Below are some of the most common responses that people give when asked about their views on pensions:
‘That’s ages away, I’m only young’
‘I’ve worked all my life and paid my full stamps so I’ll get the full state pension’
‘My business is my pension’
‘I’ve got buy-to-let houses that will provide me with an income’
Whilst some of these may well be true, what is apparent is that there is a varying degree of knowledge of pensions; both products and terminology and given that pensions are changing rapidly following last year’s Budget and Autumn Statement this is a concern. This lack of knowledge and awareness isn’t surprising, given the array of complication and changes that the pension market has undergone over the last 20 to 30 years. The Channel 4 Dispatches programme ‘How to blow your pension’, which aired on Monday 12 January 2015, perhaps raised more questions than answers.
Given the new pension freedoms being introduced in April, it is important that people begin to understand how to make their pension savings work for them. The government wants to put people in charge of their own financial affairs, but there are some vital considerations to make if many individuals want to maintain their lifestyle in retirement, including tax implications, life expectancy and the solutions that are most likely to suit their needs.
The International Longevity Centre-UK (ILC-UK), an independent think tank dedicated to addressing issues of longevity, ageing and population change, has produced a report following a major consumer research project. From a nationally representative poll of 5000 people aged between 55 and 70, who are yet to retire or draw on their private pension, the results make interesting reading.
Nearly 70% of those with a defined contribution pension (the most likely to be impacted by the new pension freedoms) said that they would prefer their pension to deliver a secure, guaranteed income for life. This seems straightforward enough an objective, but when the average pension fund is in the region of £35,000, how will many people continue to pay the household bills when living into old age, never mind enjoying a comfortable standard of living?
It’s clear that planning early and regularly reviewing your plans is becoming increasingly important, but do most people know enough to make an informed decision about retirement plans?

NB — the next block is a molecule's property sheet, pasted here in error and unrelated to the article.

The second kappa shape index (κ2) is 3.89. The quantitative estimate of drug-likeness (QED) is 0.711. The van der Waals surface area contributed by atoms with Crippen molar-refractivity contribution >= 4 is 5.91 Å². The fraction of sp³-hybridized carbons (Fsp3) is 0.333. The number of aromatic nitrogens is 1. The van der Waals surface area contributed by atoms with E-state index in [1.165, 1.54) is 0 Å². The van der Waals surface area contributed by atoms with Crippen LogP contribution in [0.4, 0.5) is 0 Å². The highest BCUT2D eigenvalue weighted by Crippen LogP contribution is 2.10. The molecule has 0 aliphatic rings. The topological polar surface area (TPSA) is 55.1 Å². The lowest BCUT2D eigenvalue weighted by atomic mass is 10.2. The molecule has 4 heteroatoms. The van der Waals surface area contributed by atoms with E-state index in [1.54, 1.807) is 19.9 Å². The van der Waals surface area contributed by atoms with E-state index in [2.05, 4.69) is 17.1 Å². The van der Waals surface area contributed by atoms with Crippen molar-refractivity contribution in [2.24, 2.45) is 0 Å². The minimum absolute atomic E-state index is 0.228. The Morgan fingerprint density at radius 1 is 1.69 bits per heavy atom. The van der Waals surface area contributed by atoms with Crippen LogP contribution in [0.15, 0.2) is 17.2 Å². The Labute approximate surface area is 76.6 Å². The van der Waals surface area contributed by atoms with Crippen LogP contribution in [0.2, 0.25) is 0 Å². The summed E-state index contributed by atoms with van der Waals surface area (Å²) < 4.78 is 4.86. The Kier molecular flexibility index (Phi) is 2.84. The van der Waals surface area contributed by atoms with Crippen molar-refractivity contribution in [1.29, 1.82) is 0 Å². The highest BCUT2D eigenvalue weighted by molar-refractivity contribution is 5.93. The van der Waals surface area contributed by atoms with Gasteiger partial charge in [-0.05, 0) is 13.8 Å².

50% of those surveyed said they understood, quite or very well, what an annuity is and 35% understood what income drawdown is. This compares to over 90% who said that they understood what a mortgage is. As the government wishes to put the onus on the individual being able to make a decision in their own right, this could result in some poor decisions being made and making the wrong one could result in a big shortfall during retirement, especially when considering increasing life expectancy.
In the survey, men underestimated their life expectancy by between 4.2 and 5.5 years and women by between 5.6 and 6.3 years. No-one knows how long they will live of course, but planning this incorrectly may result in overspending in the early years of retirement, leaving a potential shortfall later on.
The survey results indicated that one in ten thought withdrawing all their pension savings in one lump sum would limit the tax burden, as opposed the 90% who correctly identified that it is generally more tax efficient to withdraw small amounts over a number of years, thereby spreading the tax liability, or possibly negating it altogether depending upon personal circumstances.
All this underpins the government’s initiative to offer free and impartial guidance, but guidance alone may not be enough for many people to be able to make an informed decision on how best to use their pension savings. After all, guidance is not advice and a half hour consultation is unlikely to provide sufficient information to allow most individuals to reach a definitive conclusion on such an important matter.
As a firm of independent financial advisers, we were reassured to see that using a professional financial adviser was the first place that most respondents said they would go to seek advice. We are experienced at dealing with retirement planning issues and fully up to speed with the forthcoming changes.
Our usual process is to arrange an initial meeting which we will not charge for. This enables our Financial Planning Consultants to establish your needs and objectives and make an assessment of the work required, including any on-going work. We will explain what costs will be payable for our advice and services, but will not charge until we have agreed with you how much and how we are to be paid.
Please get in touch at any of our 15 office locations across the North of England and South of Scotland.
If you like this article and would like our FREE updates sent straight to your inbox then subscribe to our monthly newsletterSubscribe